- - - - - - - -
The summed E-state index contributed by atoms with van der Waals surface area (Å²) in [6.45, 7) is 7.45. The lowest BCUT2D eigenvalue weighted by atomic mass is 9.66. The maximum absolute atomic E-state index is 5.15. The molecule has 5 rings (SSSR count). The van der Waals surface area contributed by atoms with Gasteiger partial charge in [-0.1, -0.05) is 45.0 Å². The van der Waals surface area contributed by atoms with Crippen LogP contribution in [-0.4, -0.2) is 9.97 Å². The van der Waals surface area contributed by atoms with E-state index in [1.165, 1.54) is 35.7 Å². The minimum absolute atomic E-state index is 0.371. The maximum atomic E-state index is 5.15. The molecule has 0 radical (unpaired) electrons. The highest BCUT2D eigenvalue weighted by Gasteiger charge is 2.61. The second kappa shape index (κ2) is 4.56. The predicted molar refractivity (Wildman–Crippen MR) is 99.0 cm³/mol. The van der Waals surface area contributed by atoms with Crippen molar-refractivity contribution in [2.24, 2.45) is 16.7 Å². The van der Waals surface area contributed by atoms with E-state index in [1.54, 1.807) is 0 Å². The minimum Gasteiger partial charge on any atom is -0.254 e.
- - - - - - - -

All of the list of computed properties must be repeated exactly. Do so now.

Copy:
The summed E-state index contributed by atoms with van der Waals surface area (Å²) in [6.45, 7) is 7.45. The lowest BCUT2D eigenvalue weighted by atomic mass is 9.66. The maximum absolute atomic E-state index is 5.15. The molecule has 5 rings (SSSR count). The van der Waals surface area contributed by atoms with Gasteiger partial charge in [-0.1, -0.05) is 45.0 Å². The van der Waals surface area contributed by atoms with Crippen LogP contribution in [-0.4, -0.2) is 9.97 Å². The van der Waals surface area contributed by atoms with E-state index in [1.165, 1.54) is 35.7 Å². The minimum absolute atomic E-state index is 0.371. The maximum atomic E-state index is 5.15. The molecule has 0 radical (unpaired) electrons. The highest BCUT2D eigenvalue weighted by Gasteiger charge is 2.61. The second kappa shape index (κ2) is 4.56. The predicted molar refractivity (Wildman–Crippen MR) is 99.0 cm³/mol. The van der Waals surface area contributed by atoms with Crippen molar-refractivity contribution in [2.24, 2.45) is 16.7 Å². The van der Waals surface area contributed by atoms with E-state index in [1.54, 1.807) is 0 Å². The minimum Gasteiger partial charge on any atom is -0.254 e.